Consider a spatially distributed variable that has been observed (possibly with error) at $$n$$ distinct points in a bounded study region of interest, $$D$$, where $$D \subset \mathbb R^2$$. Our goal is to make inferences about the process that governs how this variable is distributed spatially and about values of the variable at locations where it was not observed.

The geostatistical approach bases on the assumption that the observed data is a realization of a continuously indexed spatial stochastic process, also refereed to as random field

$Z(\cdot) \equiv \{Z(s):s \in D\}$

The classical geostatistical model decomposes a spatial stochastic process as

$Z(s) = \mu(s) + \epsilon(s)$

where $$\mu(s) = E(Z(s))$$, the mean function, corresponds to the first-order structure and $$\epsilon(s)$$, a zero-mean random error process, corresponds to the second-order structure.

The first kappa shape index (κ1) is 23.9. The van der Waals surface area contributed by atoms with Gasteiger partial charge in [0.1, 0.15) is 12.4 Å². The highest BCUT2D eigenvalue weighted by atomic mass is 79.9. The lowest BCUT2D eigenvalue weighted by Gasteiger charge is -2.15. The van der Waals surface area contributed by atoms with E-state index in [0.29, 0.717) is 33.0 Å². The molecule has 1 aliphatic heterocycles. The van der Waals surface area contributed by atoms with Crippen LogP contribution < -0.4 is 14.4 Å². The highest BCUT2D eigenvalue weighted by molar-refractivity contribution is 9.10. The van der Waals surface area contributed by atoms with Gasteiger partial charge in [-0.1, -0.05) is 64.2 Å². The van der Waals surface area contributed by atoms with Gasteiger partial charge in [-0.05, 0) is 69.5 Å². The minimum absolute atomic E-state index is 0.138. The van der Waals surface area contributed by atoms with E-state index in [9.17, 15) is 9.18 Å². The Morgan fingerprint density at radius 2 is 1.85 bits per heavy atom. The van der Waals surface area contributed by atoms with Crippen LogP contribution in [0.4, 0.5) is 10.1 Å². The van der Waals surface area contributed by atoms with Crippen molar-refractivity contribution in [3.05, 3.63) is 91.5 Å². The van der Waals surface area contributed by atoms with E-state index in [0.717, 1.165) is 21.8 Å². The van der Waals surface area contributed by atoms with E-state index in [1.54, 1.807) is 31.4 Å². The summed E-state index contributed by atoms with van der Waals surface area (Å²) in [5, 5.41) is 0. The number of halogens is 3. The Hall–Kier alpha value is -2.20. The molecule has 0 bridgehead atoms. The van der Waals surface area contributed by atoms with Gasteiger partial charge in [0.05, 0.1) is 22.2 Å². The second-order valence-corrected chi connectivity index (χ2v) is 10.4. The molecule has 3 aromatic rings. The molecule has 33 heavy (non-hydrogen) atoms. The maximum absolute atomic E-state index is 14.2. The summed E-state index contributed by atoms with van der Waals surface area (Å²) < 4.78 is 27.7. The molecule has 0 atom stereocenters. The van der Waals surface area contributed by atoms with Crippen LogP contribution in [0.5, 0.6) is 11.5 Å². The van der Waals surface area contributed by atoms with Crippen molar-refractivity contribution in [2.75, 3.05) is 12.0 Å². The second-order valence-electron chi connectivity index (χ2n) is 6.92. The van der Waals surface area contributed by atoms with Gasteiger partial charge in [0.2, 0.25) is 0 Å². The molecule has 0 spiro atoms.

In the geostatistical model the mean function $$\mu(s)$$ accounts for large-scale spatial variation, often referred to as global trend, and $$\epsilon(s)$$ accounts for the small-scale spatial variation, also denoted as spatial dependence. In addition to capturing the small-scale spatial variation, the error process $$\epsilon(s)$$ accounts for measurement error that may occur in the data collection process. As this measurement error component typically has no spatial structure we explicitly separate it from the spatially dependent component. Thus we may write the geostatistical model as

$Z(s) = \mu(s) + \eta(s) + \epsilon(s)$

where $$\eta(s)$$ is the spatially dependent component and the spatially uncorrelated mean zero errors, $$\epsilon(s)$$, is the measurement error. Note that the processes $$\eta(s)$$ and $$\epsilon(s)$$ are independent.

The error process $$\epsilon(s)$$ is often referred to as a nugget effect. The terminology stems from mining applications, where the occurrence of gold nuggets shows substantial variability (see Gelfand at al. 2010).